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Ask HN: Does old concrete reveal information about air quality?
88 points by schoen 34 days ago | hide | past | web | favorite | 17 comments
I noticed a worker at a demolition site using power tools to extract cylinders from an old concrete wall. While I'm sure this particular project isn't aimed at scientific research, it made me wonder if there's a demolition-materials equivalent of ice core research.

https://en.wikipedia.org/wiki/Ice_core

After all, steel has a different level of radioactivity depending on whether it was manufactured before 1945 (!).

https://en.wikipedia.org/wiki/Low-background_steel

Could there be similar properties in old concrete where one could learn interesting things about the composition of the nearby air at the time the concrete was first poured?




Interesting question. Air is wntrained in microscopic (or larger) cavities. I would think the answer, as with anything, is "it depends". It depends on the permeability of the particular concrete recipe and on a related note - the thickness of the sample, how much air was entrained during production, as well as the environmental conditions it's been exposed to (e.g. submerged underground, underwater, or subjected to temperature fluctuations). For the latter, I know that air voids can fill with water as entrained water expands, which actually aids the self-healing properties of concrete, but I have no idea if the air is compressed or dissolved (in the waster) or displaced out of the concrete.

You may want to reach out to Dr. Tyler Let - a prof. with an surprisingly addictive youtube channel [1] about concrete (yes, I know, but I feel I'm in good company on HN).

Also, your question reminded me of an old article I read about researchers analysing air from exumed lead coffins which were air tight. This isn't that story [2], but it's similar.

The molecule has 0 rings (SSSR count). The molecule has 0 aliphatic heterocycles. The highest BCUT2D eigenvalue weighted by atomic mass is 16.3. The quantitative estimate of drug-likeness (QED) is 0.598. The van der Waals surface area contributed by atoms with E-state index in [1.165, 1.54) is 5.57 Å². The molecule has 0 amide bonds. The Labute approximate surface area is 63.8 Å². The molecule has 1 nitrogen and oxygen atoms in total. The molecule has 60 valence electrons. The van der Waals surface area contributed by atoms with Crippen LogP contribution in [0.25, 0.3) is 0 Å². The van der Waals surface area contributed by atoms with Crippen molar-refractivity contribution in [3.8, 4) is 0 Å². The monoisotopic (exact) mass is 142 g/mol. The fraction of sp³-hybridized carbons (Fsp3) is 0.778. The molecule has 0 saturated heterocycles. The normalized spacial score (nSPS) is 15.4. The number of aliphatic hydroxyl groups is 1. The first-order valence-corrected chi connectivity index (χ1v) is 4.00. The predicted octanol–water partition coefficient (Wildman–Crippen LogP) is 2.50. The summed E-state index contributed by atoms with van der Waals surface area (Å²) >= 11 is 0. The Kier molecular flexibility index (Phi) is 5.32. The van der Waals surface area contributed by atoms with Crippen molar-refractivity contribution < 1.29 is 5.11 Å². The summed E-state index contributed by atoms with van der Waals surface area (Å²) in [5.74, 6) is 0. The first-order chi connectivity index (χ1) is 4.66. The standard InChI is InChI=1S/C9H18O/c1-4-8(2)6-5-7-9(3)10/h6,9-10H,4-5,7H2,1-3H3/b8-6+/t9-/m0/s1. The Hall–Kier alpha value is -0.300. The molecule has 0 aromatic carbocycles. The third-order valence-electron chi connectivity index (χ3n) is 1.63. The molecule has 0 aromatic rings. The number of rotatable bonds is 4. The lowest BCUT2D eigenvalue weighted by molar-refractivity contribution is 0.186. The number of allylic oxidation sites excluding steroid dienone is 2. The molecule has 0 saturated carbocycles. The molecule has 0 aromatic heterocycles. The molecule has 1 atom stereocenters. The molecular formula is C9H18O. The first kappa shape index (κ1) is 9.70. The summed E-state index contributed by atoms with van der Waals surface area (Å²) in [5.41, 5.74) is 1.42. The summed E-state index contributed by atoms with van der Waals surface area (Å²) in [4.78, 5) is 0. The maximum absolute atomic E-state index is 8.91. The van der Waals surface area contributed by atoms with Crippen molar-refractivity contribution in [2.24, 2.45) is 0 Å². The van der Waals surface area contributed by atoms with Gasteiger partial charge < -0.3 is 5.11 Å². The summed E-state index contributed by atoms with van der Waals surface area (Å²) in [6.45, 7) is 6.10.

1. https://en.m.wikipedia.org/wiki/Mudskipper

2. (PDF) https://www.google.com/url?sa=t&source=web&rct=j&url=https:/...



Yup, thanks! I'm sick and on meds, so I'm going to blame that.


*entrained


Probably depends on what you want to measure.

Concrete is relatively porous to water and gas so things can leech out of it and be deposited into it, confounding your measurements.

Concrete is also chemically reactive, a good example is corrosion caused by salt. Whatever your trying to measure may chemically react with the concrete.

The only way to determine if it could be used is by running a few controls and analyzing the samples.


The problem with entrapped air content in PCC is initial mix and distresses - faulting, cracking and spalling. The main concern of cracking, over the years the porous bits that held air will all likely micro crack and equalize with the atmosphere, as well as things like freeze/thaw and salting severely affecting trapped air


Even if concrete held trapped air ... would we just learn that construction sites for big concrete buildings have a lot of diesel-burning trucks and equipment?


I think OP is thinking of ancient concrete/cement used by ancient cultures such as the Romans.


Very interesting question!

Not directly related, but I found this - https://www.sciencedaily.com/releases/2017/07/170707211420.h...

"Even though producing concrete causes air pollution, concrete buildings in urban areas can serve as a kind of sponge adsorbing sulfur dioxide to a high level,"

Maybe the analysis they did and how they did it, might be interesting?


what formulae for concrete absorbs sulfur dioxide?


calcium silicate


Concrete absorbs carbon from co2 in the air. If you were interested in co2 levels you might be able to deduce something from that.

I seem to recall that the biosphere 2 project had problems with the fresh concrete absorbing too much co2 inside the sealed structure.

https://www.sciencemag.org/news/2016/11/cement-soaks-greenho...


While water attracts everything around it and holds it nearby when frozen, I don't believe concrete has similar characteristics. More knowledgeable HNers will have a more thorough comments, I'm sure.


not on the inside, but you can estimate air pollution levels by amount of lichen growth (if it isn't power-washed away, at least)


Regarding OP's idea, are you saying it's been demonstrated to not be possible, or just that it hasn't been demonstrated to be possible?


Surely humidity and sun exposure have a far larger effect than air pollution.


pH balance of water and oxidization/electronegativity of the air could impact the quality of concrete.




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